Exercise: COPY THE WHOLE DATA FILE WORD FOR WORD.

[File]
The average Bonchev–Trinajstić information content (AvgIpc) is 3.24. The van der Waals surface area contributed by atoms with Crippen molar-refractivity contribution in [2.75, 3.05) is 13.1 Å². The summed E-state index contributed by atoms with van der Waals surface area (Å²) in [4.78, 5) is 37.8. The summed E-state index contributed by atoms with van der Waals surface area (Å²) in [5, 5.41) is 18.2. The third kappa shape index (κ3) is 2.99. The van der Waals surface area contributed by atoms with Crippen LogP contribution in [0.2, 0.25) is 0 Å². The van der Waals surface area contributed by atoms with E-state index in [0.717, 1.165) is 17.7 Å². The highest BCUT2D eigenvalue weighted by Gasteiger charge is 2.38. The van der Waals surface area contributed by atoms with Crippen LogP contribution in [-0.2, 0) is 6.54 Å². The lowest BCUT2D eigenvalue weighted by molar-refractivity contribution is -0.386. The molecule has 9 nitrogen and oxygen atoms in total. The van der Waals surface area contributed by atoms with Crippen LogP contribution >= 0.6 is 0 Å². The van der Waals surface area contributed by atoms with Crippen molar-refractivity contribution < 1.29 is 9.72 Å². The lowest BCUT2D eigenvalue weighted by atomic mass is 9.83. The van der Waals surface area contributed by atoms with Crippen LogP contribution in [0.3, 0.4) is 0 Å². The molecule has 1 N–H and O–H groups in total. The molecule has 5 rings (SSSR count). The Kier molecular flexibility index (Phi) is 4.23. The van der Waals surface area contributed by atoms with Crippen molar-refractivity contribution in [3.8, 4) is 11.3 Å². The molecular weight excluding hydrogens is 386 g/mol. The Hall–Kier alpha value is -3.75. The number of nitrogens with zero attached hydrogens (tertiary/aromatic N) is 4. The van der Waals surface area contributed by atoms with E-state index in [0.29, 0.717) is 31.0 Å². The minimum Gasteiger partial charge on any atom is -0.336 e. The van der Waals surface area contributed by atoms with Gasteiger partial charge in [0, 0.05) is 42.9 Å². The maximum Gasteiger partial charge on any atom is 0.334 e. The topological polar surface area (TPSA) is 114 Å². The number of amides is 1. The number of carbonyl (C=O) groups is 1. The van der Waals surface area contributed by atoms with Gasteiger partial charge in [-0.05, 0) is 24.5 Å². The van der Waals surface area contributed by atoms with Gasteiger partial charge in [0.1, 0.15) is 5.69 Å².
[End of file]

The average Bonchev–Trinajstić information content (AvgIpc) is 3.24. The van der Waals surface area contributed by atoms with Crippen molar-refractivity contribution in [2.75, 3.05) is 13.1 Å². The summed E-state index contributed by atoms with van der Waals surface area (Å²) in [4.78, 5) is 37.8. The summed E-state index contributed by atoms with van der Waals surface area (Å²) in [5, 5.41) is 18.2. The third kappa shape index (κ3) is 2.99. The van der Waals surface area contributed by atoms with Crippen LogP contribution in [0.2, 0.25) is 0 Å². The van der Waals surface area contributed by atoms with E-state index in [0.717, 1.165) is 17.7 Å². The highest BCUT2D eigenvalue weighted by Gasteiger charge is 2.38. The van der Waals surface area contributed by atoms with Crippen LogP contribution in [-0.2, 0) is 6.54 Å². The lowest BCUT2D eigenvalue weighted by molar-refractivity contribution is -0.386. The molecule has 9 nitrogen and oxygen atoms in total. The van der Waals surface area contributed by atoms with Crippen LogP contribution >= 0.6 is 0 Å². The van der Waals surface area contributed by atoms with Crippen molar-refractivity contribution < 1.29 is 9.72 Å². The lowest BCUT2D eigenvalue weighted by atomic mass is 9.83. The van der Waals surface area contributed by atoms with Crippen LogP contribution in [0.3, 0.4) is 0 Å². The molecule has 1 N–H and O–H groups in total. The molecule has 5 rings (SSSR count). The Kier molecular flexibility index (Phi) is 4.23. The van der Waals surface area contributed by atoms with Crippen molar-refractivity contribution in [3.8, 4) is 11.3 Å². The molecular weight excluding hydrogens is 386 g/mol. The Hall–Kier alpha value is -3.75. The number of nitrogens with zero attached hydrogens (tertiary/aromatic N) is 4. The van der Waals surface area contributed by atoms with E-state index in [0.29, 0.717) is 31.0 Å². The minimum Gasteiger partial charge on any atom is -0.336 e. The van der Waals surface area contributed by atoms with Gasteiger partial charge in [0, 0.05) is 42.9 Å². The maximum Gasteiger partial charge on any atom is 0.334 e. The topological polar surface area (TPSA) is 114 Å². The number of amides is 1. The number of carbonyl (C=O) groups is 1. The van der Waals surface area contributed by atoms with Gasteiger partial charge in [-0.05, 0) is 24.5 Å². The van der Waals surface area contributed by atoms with Gasteiger partial charge in [0.1, 0.15) is 5.69 Å².